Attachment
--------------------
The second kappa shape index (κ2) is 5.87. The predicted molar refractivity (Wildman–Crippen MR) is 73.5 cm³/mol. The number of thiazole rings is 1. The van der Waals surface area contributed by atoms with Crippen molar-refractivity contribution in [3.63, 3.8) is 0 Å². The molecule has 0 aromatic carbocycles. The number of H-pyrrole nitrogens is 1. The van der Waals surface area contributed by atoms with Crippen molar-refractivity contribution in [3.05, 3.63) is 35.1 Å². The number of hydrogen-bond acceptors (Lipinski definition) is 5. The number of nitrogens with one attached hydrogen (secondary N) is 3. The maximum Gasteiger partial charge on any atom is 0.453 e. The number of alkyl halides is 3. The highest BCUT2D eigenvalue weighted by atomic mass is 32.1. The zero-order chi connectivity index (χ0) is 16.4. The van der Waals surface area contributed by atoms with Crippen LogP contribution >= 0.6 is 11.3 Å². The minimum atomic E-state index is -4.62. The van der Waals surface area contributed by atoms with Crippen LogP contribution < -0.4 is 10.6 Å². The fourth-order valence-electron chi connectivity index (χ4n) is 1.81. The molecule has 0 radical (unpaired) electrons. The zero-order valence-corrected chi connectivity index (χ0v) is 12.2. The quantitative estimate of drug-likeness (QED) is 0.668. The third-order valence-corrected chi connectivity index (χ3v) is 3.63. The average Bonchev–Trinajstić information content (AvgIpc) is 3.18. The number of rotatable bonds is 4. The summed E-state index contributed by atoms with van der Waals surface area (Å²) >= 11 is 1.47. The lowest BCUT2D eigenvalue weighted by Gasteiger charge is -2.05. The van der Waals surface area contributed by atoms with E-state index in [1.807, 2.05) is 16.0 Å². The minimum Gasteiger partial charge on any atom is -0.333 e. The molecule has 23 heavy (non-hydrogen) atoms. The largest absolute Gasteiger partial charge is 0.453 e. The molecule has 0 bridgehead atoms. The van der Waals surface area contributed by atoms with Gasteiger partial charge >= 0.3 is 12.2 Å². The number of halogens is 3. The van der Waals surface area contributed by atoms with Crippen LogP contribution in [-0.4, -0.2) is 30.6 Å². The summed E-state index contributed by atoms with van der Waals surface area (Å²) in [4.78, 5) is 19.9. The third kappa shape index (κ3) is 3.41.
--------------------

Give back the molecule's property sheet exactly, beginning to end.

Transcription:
The second kappa shape index (κ2) is 5.87. The predicted molar refractivity (Wildman–Crippen MR) is 73.5 cm³/mol. The number of thiazole rings is 1. The van der Waals surface area contributed by atoms with Crippen molar-refractivity contribution in [3.63, 3.8) is 0 Å². The molecule has 0 aromatic carbocycles. The number of H-pyrrole nitrogens is 1. The van der Waals surface area contributed by atoms with Crippen molar-refractivity contribution in [3.05, 3.63) is 35.1 Å². The number of hydrogen-bond acceptors (Lipinski definition) is 5. The number of nitrogens with one attached hydrogen (secondary N) is 3. The maximum Gasteiger partial charge on any atom is 0.453 e. The number of alkyl halides is 3. The highest BCUT2D eigenvalue weighted by atomic mass is 32.1. The zero-order chi connectivity index (χ0) is 16.4. The van der Waals surface area contributed by atoms with Crippen LogP contribution >= 0.6 is 11.3 Å². The minimum atomic E-state index is -4.62. The van der Waals surface area contributed by atoms with Crippen LogP contribution < -0.4 is 10.6 Å². The fourth-order valence-electron chi connectivity index (χ4n) is 1.81. The molecule has 0 radical (unpaired) electrons. The zero-order valence-corrected chi connectivity index (χ0v) is 12.2. The quantitative estimate of drug-likeness (QED) is 0.668. The third-order valence-corrected chi connectivity index (χ3v) is 3.63. The average Bonchev–Trinajstić information content (AvgIpc) is 3.18. The number of rotatable bonds is 4. The summed E-state index contributed by atoms with van der Waals surface area (Å²) >= 11 is 1.47. The lowest BCUT2D eigenvalue weighted by Gasteiger charge is -2.05. The van der Waals surface area contributed by atoms with E-state index in [1.807, 2.05) is 16.0 Å². The minimum Gasteiger partial charge on any atom is -0.333 e. The molecule has 23 heavy (non-hydrogen) atoms. The largest absolute Gasteiger partial charge is 0.453 e. The molecule has 0 bridgehead atoms. The van der Waals surface area contributed by atoms with Gasteiger partial charge >= 0.3 is 12.2 Å². The number of halogens is 3. The van der Waals surface area contributed by atoms with Crippen LogP contribution in [-0.4, -0.2) is 30.6 Å². The summed E-state index contributed by atoms with van der Waals surface area (Å²) in [4.78, 5) is 19.9. The third kappa shape index (κ3) is 3.41.